Friday, November 13, 2009

Changes to the National Industrial Security Program Impact Defense Contractors

Just five short years ago several changes came out almost simultaneously. The changes challenged the thinking of many security specialists because the ideas were so new. The proactive employees put plans into place that made the changes easier to implement within their organizations. The others found themselves implementing the changes at the last minute.
I cannot imagine working without the Joint Personnel Adjudication System (JPAS). However, when it first came out the protest was pretty loud. One of the many objections identified using JPAS to submit visit authorization requests instead faxing personal identifiable information to a hosting cleared facility. I heard one FSO comment that “need to know” could not be properly controlled by such an impersonal system. Though unfounded, such objections still needed to be met. T o prepare industry for the new process, Defense Security Services and professional organizations such as NCMS (Society of Industrial Security Professionals) began preparing ways to educate Facility Security Officers and other JPAS users. Now, JPAS is required throughout the Department of Defense.
Remember the thick personnel files? FSOs maintained huge volumes of cleared employee information. SF86 applications, medical and information release forms, SF 312 forms and more were packed into manila folders and stuffed into bulging lateral cabinets. I remember hearing of one security professional stating that they had requested a new lateral filing cabinet. Their supervisor balked at such an expense and the employee argued the need for it. Fortunately another employee who kept up with changes in the NISP reminded the two of a then recent change; the FSO could no longer maintain SF 86 information once a security clearance determination had been made. As a result, the cleared employee files withered to a few pieces of paper and some of the lateral cabinets were emptied.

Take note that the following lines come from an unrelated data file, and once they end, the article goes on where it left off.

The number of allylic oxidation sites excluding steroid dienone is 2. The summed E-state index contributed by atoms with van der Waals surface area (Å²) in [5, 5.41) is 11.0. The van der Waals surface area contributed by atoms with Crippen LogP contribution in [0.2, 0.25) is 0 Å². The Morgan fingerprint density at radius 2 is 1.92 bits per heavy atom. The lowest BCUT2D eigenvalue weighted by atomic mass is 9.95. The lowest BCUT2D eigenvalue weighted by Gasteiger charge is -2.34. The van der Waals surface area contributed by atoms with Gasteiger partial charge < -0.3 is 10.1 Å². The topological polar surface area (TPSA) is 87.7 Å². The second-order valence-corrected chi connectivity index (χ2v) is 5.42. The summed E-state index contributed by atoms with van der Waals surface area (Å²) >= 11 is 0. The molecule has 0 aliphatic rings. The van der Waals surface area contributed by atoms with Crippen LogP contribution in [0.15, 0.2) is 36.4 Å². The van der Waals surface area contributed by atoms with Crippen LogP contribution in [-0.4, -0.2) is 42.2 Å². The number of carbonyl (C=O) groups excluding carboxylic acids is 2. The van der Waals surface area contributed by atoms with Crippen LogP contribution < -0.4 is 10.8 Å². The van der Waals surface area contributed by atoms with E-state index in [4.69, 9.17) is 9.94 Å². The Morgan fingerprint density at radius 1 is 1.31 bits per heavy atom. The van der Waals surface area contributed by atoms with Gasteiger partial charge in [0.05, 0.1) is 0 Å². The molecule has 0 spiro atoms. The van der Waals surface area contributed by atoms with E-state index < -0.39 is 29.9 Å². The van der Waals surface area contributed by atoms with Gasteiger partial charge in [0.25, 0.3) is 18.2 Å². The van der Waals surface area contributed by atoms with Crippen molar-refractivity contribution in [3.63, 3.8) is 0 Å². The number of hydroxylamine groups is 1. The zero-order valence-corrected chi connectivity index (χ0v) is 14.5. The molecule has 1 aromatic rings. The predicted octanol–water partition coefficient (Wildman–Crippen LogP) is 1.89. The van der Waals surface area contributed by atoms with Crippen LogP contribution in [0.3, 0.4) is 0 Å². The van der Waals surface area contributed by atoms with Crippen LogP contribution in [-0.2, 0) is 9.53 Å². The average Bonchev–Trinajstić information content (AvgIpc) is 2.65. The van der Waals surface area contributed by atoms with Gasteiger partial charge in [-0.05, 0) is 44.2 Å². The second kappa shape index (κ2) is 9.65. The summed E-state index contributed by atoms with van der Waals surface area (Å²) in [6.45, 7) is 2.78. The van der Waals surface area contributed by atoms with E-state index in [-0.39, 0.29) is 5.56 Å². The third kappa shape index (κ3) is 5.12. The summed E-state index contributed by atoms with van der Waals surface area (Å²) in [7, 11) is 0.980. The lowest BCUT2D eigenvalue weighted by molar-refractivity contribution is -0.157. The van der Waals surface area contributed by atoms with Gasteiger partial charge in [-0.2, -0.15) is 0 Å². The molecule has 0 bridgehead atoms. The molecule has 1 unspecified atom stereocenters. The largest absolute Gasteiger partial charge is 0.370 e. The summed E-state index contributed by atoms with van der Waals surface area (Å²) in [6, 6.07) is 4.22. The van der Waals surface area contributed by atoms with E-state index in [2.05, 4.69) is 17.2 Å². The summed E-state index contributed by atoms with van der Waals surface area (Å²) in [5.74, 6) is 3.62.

The point here is that new changes are bound to come because of amendments to Presidential Executive Orders or policy updates. FSOs and security specialists should begin a plan immediately to implement the new requirements. While incorporating the changes into the security program, prepare another report of the impact to your organization. Will the new requirements increase costs of doing business or are there significant cost reductions? Document the findings and keep management informed. Finally, prepare to hi-light significant changes for presentation during annual security awareness training.

Thursday, November 12, 2009

Need to Know-the Rest of the Story or Establishing Need to Know within the National Industrial Security Program

According to E.O. 12869, no one can have access to classified information unless they have been determined eligible for a security clearance and have “need to know”. Access is a determination made by an expert based on the results of a proper investigation. This eligibility is easy to determine after the U.S. Government provides the notification of a granted security clearance or upon validation of an approved cognizant security agency database. When an employee is granted a CONFIDENTIAL, SECRET or TOP SECRET clearance they are eligible for access to classified information at the level of clearance and below.
However, the rest of the story concerns “need-to-know”. Need to know is a determination made by the possessor of classified information. This cleared employee not only has to determine that recipients of the information have the proper clearance, but that the cleared person is authorized to perform classified work based on a true government requirement. Just as security clearances should be kept to the minimum amount necessary to perform the classified work, access to that classified information must be kept to only those with a valid need to perform on the government work.